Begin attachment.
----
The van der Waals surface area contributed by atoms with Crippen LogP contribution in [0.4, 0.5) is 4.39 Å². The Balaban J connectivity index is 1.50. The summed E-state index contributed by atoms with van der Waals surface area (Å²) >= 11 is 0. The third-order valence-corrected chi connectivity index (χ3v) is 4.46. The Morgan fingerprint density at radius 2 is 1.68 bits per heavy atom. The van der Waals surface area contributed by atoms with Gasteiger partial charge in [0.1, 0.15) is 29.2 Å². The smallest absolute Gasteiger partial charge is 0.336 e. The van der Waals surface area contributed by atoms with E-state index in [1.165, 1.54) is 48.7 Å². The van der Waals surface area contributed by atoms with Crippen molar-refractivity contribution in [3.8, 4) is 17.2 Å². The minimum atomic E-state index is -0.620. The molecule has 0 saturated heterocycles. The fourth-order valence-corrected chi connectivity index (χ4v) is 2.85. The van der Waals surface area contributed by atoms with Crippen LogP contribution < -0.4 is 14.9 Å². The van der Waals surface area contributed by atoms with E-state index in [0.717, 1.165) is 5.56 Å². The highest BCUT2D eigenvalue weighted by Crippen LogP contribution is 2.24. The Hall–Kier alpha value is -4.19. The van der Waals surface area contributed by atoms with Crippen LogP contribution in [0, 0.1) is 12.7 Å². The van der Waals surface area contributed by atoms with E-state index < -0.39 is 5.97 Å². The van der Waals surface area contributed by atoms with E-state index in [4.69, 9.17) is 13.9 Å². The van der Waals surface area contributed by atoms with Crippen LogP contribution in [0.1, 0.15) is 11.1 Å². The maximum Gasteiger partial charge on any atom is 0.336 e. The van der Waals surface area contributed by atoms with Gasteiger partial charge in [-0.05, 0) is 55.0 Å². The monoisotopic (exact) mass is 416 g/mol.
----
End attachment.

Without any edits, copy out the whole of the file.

The van der Waals surface area contributed by atoms with Crippen LogP contribution in [0.4, 0.5) is 4.39 Å². The Balaban J connectivity index is 1.50. The summed E-state index contributed by atoms with van der Waals surface area (Å²) >= 11 is 0. The third-order valence-corrected chi connectivity index (χ3v) is 4.46. The Morgan fingerprint density at radius 2 is 1.68 bits per heavy atom. The van der Waals surface area contributed by atoms with Gasteiger partial charge in [0.1, 0.15) is 29.2 Å². The smallest absolute Gasteiger partial charge is 0.336 e. The van der Waals surface area contributed by atoms with E-state index in [1.165, 1.54) is 48.7 Å². The van der Waals surface area contributed by atoms with Crippen molar-refractivity contribution in [3.8, 4) is 17.2 Å². The minimum atomic E-state index is -0.620. The molecule has 0 saturated heterocycles. The fourth-order valence-corrected chi connectivity index (χ4v) is 2.85. The van der Waals surface area contributed by atoms with Crippen LogP contribution < -0.4 is 14.9 Å². The van der Waals surface area contributed by atoms with E-state index in [0.717, 1.165) is 5.56 Å². The highest BCUT2D eigenvalue weighted by Crippen LogP contribution is 2.24. The Hall–Kier alpha value is -4.19. The van der Waals surface area contributed by atoms with Crippen LogP contribution in [0, 0.1) is 12.7 Å². The van der Waals surface area contributed by atoms with E-state index < -0.39 is 5.97 Å². The van der Waals surface area contributed by atoms with E-state index in [4.69, 9.17) is 13.9 Å². The van der Waals surface area contributed by atoms with Crippen LogP contribution in [0.1, 0.15) is 11.1 Å². The maximum Gasteiger partial charge on any atom is 0.336 e. The van der Waals surface area contributed by atoms with Gasteiger partial charge in [-0.05, 0) is 55.0 Å². The monoisotopic (exact) mass is 416 g/mol.